Musically the track order is more consistent than his previous record. The tempo remains largely upbeat, except for the heartbreaking ballad Matilda, and self-reflective slow track, Boyfriends. A conscious choice by Styles who said to BH&G, “[The album] sounds like the biggest, and the most fun, but it’s by far the most intimate.”

He explores that concept further with Zane Lowe in his Apple Music interview when talking about lead single and current number one on the ARIA singles chart, “As It Was to me is like, bittersweet,” Styles says of his toe-tapping dance bop. “To me it’s like, really devastating and it was very much written that way. I have the voice memo that it was written and it’s very… it’s a death march.”

As a result, lyrically and thematically, the narrative is a perplexing and emotional rollercoaster. Is he heartbroken? Is he in love? Is he having the time of his life or is he sitting on the floor alone? Midway through, the party at Harry’s House is starting to feel like Euphoria’s NYE bash, and I dig it.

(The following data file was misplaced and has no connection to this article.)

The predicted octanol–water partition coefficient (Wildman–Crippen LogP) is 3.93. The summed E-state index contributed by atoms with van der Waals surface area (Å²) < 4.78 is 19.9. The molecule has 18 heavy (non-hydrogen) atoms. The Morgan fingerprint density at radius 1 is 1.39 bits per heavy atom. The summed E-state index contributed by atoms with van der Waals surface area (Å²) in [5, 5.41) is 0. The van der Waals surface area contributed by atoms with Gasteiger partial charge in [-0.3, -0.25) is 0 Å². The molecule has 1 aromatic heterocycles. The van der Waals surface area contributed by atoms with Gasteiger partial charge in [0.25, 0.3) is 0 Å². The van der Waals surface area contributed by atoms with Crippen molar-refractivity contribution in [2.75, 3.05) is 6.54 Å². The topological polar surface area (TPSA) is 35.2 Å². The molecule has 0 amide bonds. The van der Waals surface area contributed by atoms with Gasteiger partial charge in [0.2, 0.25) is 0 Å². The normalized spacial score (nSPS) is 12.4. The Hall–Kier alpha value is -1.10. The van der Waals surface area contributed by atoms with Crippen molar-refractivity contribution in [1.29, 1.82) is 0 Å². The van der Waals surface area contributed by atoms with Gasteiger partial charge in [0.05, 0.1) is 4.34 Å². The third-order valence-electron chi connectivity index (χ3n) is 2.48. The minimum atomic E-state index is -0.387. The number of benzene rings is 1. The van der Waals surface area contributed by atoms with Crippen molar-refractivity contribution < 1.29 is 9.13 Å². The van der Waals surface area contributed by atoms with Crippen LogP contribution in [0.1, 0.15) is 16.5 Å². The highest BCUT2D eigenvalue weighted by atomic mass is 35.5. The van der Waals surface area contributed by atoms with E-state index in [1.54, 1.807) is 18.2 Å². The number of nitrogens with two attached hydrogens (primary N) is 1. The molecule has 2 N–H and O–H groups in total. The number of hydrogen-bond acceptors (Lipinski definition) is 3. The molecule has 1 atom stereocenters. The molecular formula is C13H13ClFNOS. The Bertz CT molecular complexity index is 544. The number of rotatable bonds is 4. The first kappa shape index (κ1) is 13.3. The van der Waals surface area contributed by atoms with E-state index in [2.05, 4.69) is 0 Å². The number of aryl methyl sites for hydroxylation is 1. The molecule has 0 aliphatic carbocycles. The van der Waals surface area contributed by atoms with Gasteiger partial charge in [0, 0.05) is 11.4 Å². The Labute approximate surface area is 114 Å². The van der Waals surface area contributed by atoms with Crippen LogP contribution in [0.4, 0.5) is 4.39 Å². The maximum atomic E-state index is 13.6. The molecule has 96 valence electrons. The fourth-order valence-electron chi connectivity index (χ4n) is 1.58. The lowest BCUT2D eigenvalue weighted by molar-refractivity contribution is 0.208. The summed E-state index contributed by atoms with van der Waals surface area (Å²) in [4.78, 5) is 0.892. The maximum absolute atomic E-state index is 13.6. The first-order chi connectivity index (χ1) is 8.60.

(Credit: Getty)

Daydreaming is, for me, the weakest song on the album and a break in momentum (let’s blame John Mayer, who plays guitar on the track), but it’s swiftly followed by Keep Driving – an instant vibe and a fast favourite. Indeed, when I finally get the album for keeps on Friday I will be driving through Hawaii’s North Shore and playing that track on repeat. Once I’ve had my fill, it will be straight to Little Freak, Daylight and Grapejuice, before playing it top to toe.

Track 11, Satellite was a surprise standout. It gets off to a slow start, but shifts gears at the chorus, giving the emotionally heart wrenching lyrics a similar treatment to As It Was.